Clarity and focus are increased through mindful breathing because when you #BreatheAndRelax through this technique, you find clarity in the calm (Gambino, 2020) and practice your ability to focus. It is natural that slow breathing would cause us to be calm because our breathing is shallow when panicking (Gambino, 2020).

Breathing Routines for Long-Term Mental Well-Being

Breathing techniques increase mental well-being; if you practice them often, you can train your brain to react to stress better (Mental Health First Aid USA). Make it into a routine: Pick three times daily to practice breathing techniques and repeat that often. Practice breathing techniques during stress and anxiety, especially to train your body’s reactions. We are aiming for a #calmmind and a feeling of #EmotionalBalance.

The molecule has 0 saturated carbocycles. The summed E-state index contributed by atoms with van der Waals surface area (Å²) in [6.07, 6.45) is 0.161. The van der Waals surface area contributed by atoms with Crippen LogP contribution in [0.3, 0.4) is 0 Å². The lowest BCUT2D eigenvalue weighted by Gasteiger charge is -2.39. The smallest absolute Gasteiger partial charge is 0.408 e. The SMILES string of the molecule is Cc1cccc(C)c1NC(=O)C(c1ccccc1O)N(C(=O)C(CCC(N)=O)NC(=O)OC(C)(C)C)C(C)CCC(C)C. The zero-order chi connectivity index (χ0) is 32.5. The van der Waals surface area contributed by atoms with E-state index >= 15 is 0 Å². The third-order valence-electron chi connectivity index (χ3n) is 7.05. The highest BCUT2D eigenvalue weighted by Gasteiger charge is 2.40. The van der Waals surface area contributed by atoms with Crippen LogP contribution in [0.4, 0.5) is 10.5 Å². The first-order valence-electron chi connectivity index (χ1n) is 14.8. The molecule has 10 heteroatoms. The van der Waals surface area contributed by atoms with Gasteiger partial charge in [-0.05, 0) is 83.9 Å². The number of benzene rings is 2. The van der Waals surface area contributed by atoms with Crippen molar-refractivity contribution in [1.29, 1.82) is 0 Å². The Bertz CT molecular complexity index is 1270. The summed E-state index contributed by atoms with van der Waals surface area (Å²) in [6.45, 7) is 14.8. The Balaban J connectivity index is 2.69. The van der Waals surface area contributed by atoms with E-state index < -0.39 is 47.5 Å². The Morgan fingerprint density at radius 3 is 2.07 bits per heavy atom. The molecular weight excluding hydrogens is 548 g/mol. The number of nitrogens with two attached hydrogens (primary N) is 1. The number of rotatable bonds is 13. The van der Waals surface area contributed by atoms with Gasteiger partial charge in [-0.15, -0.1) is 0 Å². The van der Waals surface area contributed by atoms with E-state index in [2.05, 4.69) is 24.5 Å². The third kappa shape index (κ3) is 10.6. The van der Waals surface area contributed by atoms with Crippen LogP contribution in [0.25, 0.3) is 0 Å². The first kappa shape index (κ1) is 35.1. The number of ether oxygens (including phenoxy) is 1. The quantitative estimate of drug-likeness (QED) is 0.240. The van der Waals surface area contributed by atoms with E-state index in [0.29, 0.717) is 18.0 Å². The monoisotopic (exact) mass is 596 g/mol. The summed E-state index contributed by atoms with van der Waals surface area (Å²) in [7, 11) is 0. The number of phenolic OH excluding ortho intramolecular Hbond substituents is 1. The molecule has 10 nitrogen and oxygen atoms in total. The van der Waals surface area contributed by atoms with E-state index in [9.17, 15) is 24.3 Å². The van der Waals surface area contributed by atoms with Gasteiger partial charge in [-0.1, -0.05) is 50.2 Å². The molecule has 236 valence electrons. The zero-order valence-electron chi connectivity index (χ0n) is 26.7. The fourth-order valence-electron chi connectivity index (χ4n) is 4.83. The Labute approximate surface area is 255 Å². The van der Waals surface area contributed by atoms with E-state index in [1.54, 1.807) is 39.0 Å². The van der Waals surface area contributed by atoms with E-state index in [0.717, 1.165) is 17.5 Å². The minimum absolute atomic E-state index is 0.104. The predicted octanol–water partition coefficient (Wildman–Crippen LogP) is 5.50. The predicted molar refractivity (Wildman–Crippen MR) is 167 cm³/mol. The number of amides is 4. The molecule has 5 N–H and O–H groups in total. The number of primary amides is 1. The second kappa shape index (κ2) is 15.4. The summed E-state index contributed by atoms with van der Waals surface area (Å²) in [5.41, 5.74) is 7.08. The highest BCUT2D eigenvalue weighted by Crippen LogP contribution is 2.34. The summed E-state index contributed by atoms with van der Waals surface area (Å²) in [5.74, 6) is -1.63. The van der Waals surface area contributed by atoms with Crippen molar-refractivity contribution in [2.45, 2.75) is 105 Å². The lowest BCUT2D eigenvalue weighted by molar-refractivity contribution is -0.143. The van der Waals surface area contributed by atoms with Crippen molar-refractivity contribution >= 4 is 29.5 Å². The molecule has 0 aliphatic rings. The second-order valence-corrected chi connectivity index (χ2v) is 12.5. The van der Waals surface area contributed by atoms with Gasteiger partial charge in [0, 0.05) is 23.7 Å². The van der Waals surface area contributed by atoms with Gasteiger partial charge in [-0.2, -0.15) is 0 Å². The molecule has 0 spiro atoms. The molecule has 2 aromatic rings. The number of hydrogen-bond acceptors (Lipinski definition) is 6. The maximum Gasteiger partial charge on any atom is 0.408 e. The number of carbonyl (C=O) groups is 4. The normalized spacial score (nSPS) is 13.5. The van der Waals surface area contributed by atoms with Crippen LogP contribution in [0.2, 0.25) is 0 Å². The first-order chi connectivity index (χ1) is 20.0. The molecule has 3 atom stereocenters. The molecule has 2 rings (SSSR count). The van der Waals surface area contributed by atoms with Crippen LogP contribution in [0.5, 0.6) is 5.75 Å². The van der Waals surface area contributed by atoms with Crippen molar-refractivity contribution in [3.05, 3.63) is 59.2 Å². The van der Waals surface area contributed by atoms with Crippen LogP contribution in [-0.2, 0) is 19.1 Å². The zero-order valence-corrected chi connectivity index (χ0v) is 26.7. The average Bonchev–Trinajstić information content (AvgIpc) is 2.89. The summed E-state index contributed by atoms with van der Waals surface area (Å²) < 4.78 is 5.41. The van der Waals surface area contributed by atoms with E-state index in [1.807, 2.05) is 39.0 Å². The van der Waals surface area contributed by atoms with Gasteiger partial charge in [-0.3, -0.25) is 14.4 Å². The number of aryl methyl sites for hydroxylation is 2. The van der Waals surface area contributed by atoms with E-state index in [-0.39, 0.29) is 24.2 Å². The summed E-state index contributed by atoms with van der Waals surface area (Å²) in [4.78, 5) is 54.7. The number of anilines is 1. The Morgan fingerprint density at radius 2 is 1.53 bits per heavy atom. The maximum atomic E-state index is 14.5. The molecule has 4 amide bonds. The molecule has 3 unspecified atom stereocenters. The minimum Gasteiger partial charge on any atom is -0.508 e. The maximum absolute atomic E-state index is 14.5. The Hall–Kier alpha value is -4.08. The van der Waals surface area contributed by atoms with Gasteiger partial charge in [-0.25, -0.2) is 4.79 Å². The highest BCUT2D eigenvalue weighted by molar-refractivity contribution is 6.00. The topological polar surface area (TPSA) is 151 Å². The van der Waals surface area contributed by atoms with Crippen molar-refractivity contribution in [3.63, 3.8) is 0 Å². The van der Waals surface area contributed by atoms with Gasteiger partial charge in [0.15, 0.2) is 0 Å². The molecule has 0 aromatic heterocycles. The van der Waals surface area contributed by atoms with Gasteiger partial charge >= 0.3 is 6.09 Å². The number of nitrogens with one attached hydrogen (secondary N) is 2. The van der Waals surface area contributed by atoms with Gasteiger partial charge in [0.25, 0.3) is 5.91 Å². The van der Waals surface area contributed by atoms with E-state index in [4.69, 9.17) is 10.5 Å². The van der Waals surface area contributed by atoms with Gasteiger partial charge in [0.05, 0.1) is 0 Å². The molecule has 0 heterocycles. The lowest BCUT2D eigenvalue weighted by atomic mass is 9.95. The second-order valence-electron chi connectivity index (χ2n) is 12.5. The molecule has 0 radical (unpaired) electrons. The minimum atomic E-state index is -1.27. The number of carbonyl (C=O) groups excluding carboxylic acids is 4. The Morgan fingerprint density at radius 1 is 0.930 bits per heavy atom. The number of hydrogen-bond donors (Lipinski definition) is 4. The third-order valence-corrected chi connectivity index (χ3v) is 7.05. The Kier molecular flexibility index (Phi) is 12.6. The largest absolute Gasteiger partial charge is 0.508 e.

Harvard Health Publishing (2020) gives some tips on creating a routine, including:

-Having your unique place to breathe

-Not pushing yourself too hard, but still giving it your best attempt

-Practicing for 10-20 minutes each day

Furthermore, aside from the breathing exercises mentioned above, you can try other exercises that cause a “relaxation response” in the long term (Harvard Health Publishing, 2020). These include yoga, meditation, tai chi, prayer, and guided imagery (Harvard Health Publishing, 2020). You can incorporate breathing exercises into all of these with practice. 


Breathing exercises can give quick and much-needed relief to anxiety and stress patients. It is a relatively easy coping and training technique with many advantages and varieties. It can be used discreetly anytime and inspire you to delve further into the world of coping techniques after seeing how easy and effective it can be. You must discover what works for you and try different techniques (safely). Breathing techniques really can be a lifesaver, and I hope they help you as much as they have helped me and others.